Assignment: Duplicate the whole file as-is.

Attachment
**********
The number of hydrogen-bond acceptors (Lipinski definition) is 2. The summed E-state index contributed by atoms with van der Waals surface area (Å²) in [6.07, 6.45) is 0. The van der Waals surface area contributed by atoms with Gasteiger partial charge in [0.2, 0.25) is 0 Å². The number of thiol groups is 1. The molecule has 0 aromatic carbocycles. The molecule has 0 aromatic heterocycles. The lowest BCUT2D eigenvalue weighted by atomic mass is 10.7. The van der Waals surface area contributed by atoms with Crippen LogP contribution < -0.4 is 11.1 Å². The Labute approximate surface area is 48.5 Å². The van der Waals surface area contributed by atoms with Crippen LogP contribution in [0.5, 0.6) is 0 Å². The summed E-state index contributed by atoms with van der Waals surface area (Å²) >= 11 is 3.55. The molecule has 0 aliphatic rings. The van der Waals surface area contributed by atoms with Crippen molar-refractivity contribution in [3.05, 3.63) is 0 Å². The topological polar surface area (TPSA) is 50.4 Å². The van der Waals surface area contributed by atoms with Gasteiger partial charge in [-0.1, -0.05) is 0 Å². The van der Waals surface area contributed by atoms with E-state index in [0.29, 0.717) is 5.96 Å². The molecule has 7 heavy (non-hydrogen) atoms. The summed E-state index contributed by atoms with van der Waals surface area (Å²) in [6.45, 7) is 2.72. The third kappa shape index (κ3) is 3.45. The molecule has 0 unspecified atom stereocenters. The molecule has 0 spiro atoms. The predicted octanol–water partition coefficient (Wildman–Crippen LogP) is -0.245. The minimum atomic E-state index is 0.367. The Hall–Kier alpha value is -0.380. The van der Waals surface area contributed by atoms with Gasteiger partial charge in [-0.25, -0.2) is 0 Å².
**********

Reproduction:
The number of hydrogen-bond acceptors (Lipinski definition) is 2. The summed E-state index contributed by atoms with van der Waals surface area (Å²) in [6.07, 6.45) is 0. The van der Waals surface area contributed by atoms with Gasteiger partial charge in [0.2, 0.25) is 0 Å². The number of thiol groups is 1. The molecule has 0 aromatic carbocycles. The molecule has 0 aromatic heterocycles. The lowest BCUT2D eigenvalue weighted by atomic mass is 10.7. The van der Waals surface area contributed by atoms with Crippen LogP contribution < -0.4 is 11.1 Å². The Labute approximate surface area is 48.5 Å². The van der Waals surface area contributed by atoms with Crippen LogP contribution in [0.5, 0.6) is 0 Å². The summed E-state index contributed by atoms with van der Waals surface area (Å²) >= 11 is 3.55. The molecule has 0 aliphatic rings. The van der Waals surface area contributed by atoms with Crippen molar-refractivity contribution in [3.05, 3.63) is 0 Å². The topological polar surface area (TPSA) is 50.4 Å². The van der Waals surface area contributed by atoms with Gasteiger partial charge in [-0.1, -0.05) is 0 Å². The van der Waals surface area contributed by atoms with E-state index in [0.29, 0.717) is 5.96 Å². The molecule has 7 heavy (non-hydrogen) atoms. The summed E-state index contributed by atoms with van der Waals surface area (Å²) in [6.45, 7) is 2.72. The third kappa shape index (κ3) is 3.45. The molecule has 0 unspecified atom stereocenters. The molecule has 0 spiro atoms. The predicted octanol–water partition coefficient (Wildman–Crippen LogP) is -0.245. The minimum atomic E-state index is 0.367. The Hall–Kier alpha value is -0.380. The van der Waals surface area contributed by atoms with Gasteiger partial charge in [-0.25, -0.2) is 0 Å².